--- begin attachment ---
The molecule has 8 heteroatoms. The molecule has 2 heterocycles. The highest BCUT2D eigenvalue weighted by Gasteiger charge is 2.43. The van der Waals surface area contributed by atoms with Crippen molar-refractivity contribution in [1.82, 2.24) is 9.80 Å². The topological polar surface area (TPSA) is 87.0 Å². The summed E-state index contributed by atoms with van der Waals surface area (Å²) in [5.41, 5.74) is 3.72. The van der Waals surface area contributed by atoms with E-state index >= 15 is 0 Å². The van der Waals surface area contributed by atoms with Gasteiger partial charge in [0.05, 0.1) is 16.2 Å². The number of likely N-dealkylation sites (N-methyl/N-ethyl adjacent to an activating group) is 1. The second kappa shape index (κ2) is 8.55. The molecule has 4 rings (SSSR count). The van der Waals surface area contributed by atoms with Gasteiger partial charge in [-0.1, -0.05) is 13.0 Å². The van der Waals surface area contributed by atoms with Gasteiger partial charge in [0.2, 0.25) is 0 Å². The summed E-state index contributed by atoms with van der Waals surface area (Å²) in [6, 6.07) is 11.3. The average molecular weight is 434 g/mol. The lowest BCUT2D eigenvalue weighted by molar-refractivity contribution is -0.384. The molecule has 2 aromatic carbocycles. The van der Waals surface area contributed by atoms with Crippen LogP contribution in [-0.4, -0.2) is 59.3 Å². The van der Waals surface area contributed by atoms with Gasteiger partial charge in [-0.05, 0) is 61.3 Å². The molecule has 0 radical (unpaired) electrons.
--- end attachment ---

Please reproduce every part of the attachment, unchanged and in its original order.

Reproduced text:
The molecule has 8 heteroatoms. The molecule has 2 heterocycles. The highest BCUT2D eigenvalue weighted by Gasteiger charge is 2.43. The van der Waals surface area contributed by atoms with Crippen molar-refractivity contribution in [1.82, 2.24) is 9.80 Å². The topological polar surface area (TPSA) is 87.0 Å². The summed E-state index contributed by atoms with van der Waals surface area (Å²) in [5.41, 5.74) is 3.72. The van der Waals surface area contributed by atoms with E-state index >= 15 is 0 Å². The van der Waals surface area contributed by atoms with Gasteiger partial charge in [0.05, 0.1) is 16.2 Å². The number of likely N-dealkylation sites (N-methyl/N-ethyl adjacent to an activating group) is 1. The second kappa shape index (κ2) is 8.55. The molecule has 4 rings (SSSR count). The van der Waals surface area contributed by atoms with Gasteiger partial charge in [-0.1, -0.05) is 13.0 Å². The van der Waals surface area contributed by atoms with Gasteiger partial charge in [0.2, 0.25) is 0 Å². The summed E-state index contributed by atoms with van der Waals surface area (Å²) in [6, 6.07) is 11.3. The average molecular weight is 434 g/mol. The lowest BCUT2D eigenvalue weighted by molar-refractivity contribution is -0.384. The molecule has 2 aromatic carbocycles. The van der Waals surface area contributed by atoms with Crippen LogP contribution in [-0.4, -0.2) is 59.3 Å². The van der Waals surface area contributed by atoms with Gasteiger partial charge in [-0.05, 0) is 61.3 Å². The molecule has 0 radical (unpaired) electrons.